1. Carousel: Your entire life at your fingertips →

    So, DROPBOX (one of the more popular cloud storage services out there) have released a new app called Carousel. Designed to store & manage your photos in a more intuitive & beautiful way than, say, IOS photos or Google Drive, it sets itself up as a repository for ALL your photos as opposed to just those you currently have on your device.

    The interface is certainly pretty, I positively love the timeline scroller at the foot of the screen, and the concept of each event showing only a few photos so that I don’t have to scroll through the hundreds my wife invariably takes each time she gets her cameraphone out, is a great (if not new) one.

    There’s also a couple of interesting back-end tricks that Dropbox have employed to make this app stand out from the already very crowded crowd. Apparently the app saves multiple thumbnails for each photo at varying resolutions and uses them depending on how fast you’re scrolling through your collection. If you flick through fast, the app displays the lower res versions so the experience is smoother. That in itself is a great perceptive trick.

    There is also a quirky ‘Smile Score’ a simple feature that lifts the app from a basic photo viewer to something more meaningful. The app scans every photograph in your collection for human faces and assigns each picture a smile score. The one with the highest ranking for a given event is displayed with a double-size thumbnail, serving as a sort of hero shot for that subset of pics.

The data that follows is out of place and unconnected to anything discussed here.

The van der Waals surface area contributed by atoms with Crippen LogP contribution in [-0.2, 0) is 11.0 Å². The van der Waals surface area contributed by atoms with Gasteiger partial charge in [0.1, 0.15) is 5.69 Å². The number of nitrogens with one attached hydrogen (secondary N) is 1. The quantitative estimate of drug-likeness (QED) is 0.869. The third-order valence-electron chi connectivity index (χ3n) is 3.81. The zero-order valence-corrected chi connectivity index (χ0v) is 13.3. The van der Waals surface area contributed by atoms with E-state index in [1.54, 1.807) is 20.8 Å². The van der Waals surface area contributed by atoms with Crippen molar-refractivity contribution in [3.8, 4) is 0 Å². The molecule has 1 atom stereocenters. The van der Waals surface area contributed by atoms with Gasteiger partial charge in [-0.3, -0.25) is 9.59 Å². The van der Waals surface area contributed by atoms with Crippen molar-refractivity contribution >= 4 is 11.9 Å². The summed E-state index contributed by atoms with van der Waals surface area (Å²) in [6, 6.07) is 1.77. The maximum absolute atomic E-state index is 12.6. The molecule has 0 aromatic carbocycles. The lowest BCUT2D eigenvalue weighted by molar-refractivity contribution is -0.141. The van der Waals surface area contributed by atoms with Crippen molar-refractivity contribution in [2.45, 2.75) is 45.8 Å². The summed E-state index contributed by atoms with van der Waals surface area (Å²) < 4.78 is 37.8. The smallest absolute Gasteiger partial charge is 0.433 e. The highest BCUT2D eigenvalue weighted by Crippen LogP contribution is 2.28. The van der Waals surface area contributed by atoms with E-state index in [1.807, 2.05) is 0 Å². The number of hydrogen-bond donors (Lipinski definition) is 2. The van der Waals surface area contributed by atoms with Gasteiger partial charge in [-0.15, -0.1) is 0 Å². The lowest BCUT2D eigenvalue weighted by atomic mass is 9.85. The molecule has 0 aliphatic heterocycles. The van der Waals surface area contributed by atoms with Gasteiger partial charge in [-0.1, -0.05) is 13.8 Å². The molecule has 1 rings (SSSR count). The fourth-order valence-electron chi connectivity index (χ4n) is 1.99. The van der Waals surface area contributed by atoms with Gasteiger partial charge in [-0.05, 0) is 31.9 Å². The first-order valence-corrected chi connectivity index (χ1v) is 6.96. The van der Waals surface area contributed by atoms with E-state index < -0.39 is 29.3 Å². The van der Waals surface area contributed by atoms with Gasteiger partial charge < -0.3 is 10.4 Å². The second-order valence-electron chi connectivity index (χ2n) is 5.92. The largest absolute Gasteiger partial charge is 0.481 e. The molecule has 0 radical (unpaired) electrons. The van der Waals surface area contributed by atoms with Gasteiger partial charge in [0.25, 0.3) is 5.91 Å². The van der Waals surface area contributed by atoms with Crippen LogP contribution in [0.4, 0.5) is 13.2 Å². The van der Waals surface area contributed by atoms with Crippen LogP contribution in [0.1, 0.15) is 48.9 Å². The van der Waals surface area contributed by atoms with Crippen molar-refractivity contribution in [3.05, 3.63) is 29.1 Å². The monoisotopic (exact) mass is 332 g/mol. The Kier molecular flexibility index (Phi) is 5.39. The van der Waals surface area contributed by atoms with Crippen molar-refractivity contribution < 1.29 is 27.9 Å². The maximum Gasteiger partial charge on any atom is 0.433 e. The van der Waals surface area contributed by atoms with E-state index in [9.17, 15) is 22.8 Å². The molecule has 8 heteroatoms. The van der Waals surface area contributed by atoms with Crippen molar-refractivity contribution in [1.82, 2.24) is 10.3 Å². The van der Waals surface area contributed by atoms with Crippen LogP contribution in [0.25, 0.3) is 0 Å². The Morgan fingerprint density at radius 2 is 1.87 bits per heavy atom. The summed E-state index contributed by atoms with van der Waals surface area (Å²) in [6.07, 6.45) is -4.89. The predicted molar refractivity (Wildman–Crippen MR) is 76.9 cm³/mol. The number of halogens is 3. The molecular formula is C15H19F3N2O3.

It’s an exciting concept at least. Technology often works best when it can evoke an emotion within us. What Carousel is setting out to do is to evoke a positive response within us. Make the experience feel more… real.

    So, does it? Time will tell I guess.

  2. If you ignore the highly irritating music, the dubious style of the video and the sometimes terrible designs touted in this video (check out the stopwatch concept), the interactions and UI used here in this IOS 7 concept video are pretty interesting and would make the iPhone all the more joyful to use.

  3. Those of us who have chosen to ride the risky, wobbly-wheeled bicycle that is an iPhone jailbreak, will be all too familiar with the Cydia app AUXO. The ever popular app appears in just about every 'Cydia apps you must own damn you!' list you can find on the net. Nice though it is, it’s still a little lacking.

    This concept video by Jesse Head takes these shortcomings and kicks ‘em up the bum. I’m pretty certain that Apple won’t adopt this, they seem to be dragging their heels a little with their UI development. But, maybe the guys who created AUXO might.

  4. Imagine if the iPhone had been invented before the days of ios These lovely mockups by Anton Repponen bypass your need to imagine and show you what an ios86 iPhone interface would have looked like. I for one, would love this as an interface option.